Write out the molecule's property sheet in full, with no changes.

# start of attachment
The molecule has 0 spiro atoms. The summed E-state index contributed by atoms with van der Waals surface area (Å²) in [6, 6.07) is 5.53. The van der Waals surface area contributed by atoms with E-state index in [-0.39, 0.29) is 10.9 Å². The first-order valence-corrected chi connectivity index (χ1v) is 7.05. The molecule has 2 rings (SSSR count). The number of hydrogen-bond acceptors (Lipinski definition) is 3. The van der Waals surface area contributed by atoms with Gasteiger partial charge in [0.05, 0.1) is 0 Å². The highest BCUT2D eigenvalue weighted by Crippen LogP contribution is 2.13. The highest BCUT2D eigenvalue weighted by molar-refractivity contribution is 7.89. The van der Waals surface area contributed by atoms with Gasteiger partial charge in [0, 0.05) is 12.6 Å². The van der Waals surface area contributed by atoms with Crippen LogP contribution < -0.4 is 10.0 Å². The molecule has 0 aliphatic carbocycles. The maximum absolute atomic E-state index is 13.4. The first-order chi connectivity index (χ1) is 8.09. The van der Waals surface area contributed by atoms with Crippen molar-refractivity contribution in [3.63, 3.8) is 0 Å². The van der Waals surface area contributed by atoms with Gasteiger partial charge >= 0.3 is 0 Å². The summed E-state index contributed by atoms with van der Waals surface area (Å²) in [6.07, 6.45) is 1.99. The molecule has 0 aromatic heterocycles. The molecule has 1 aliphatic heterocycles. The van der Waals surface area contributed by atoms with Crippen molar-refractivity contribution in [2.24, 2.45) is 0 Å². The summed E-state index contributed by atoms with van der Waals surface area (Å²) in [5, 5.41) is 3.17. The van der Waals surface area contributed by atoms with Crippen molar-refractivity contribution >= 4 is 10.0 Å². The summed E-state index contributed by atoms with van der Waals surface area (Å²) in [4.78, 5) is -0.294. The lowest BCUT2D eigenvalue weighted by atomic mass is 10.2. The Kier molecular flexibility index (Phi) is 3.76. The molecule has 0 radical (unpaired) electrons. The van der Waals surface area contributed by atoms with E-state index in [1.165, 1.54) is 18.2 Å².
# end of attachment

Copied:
The molecule has 0 spiro atoms. The summed E-state index contributed by atoms with van der Waals surface area (Å²) in [6, 6.07) is 5.53. The van der Waals surface area contributed by atoms with E-state index in [-0.39, 0.29) is 10.9 Å². The first-order valence-corrected chi connectivity index (χ1v) is 7.05. The molecule has 2 rings (SSSR count). The number of hydrogen-bond acceptors (Lipinski definition) is 3. The van der Waals surface area contributed by atoms with Gasteiger partial charge in [0.05, 0.1) is 0 Å². The highest BCUT2D eigenvalue weighted by Crippen LogP contribution is 2.13. The highest BCUT2D eigenvalue weighted by molar-refractivity contribution is 7.89. The van der Waals surface area contributed by atoms with Gasteiger partial charge in [0, 0.05) is 12.6 Å². The van der Waals surface area contributed by atoms with Crippen LogP contribution < -0.4 is 10.0 Å². The molecule has 0 aliphatic carbocycles. The maximum absolute atomic E-state index is 13.4. The first-order chi connectivity index (χ1) is 8.09. The van der Waals surface area contributed by atoms with Crippen molar-refractivity contribution in [3.63, 3.8) is 0 Å². The van der Waals surface area contributed by atoms with Gasteiger partial charge >= 0.3 is 0 Å². The summed E-state index contributed by atoms with van der Waals surface area (Å²) in [6.07, 6.45) is 1.99. The molecule has 0 aromatic heterocycles. The molecule has 1 aliphatic heterocycles. The van der Waals surface area contributed by atoms with Crippen molar-refractivity contribution in [2.24, 2.45) is 0 Å². The summed E-state index contributed by atoms with van der Waals surface area (Å²) in [5, 5.41) is 3.17. The van der Waals surface area contributed by atoms with Crippen molar-refractivity contribution >= 4 is 10.0 Å². The summed E-state index contributed by atoms with van der Waals surface area (Å²) in [4.78, 5) is -0.294. The lowest BCUT2D eigenvalue weighted by atomic mass is 10.2. The Kier molecular flexibility index (Phi) is 3.76. The molecule has 0 radical (unpaired) electrons. The van der Waals surface area contributed by atoms with E-state index in [1.165, 1.54) is 18.2 Å².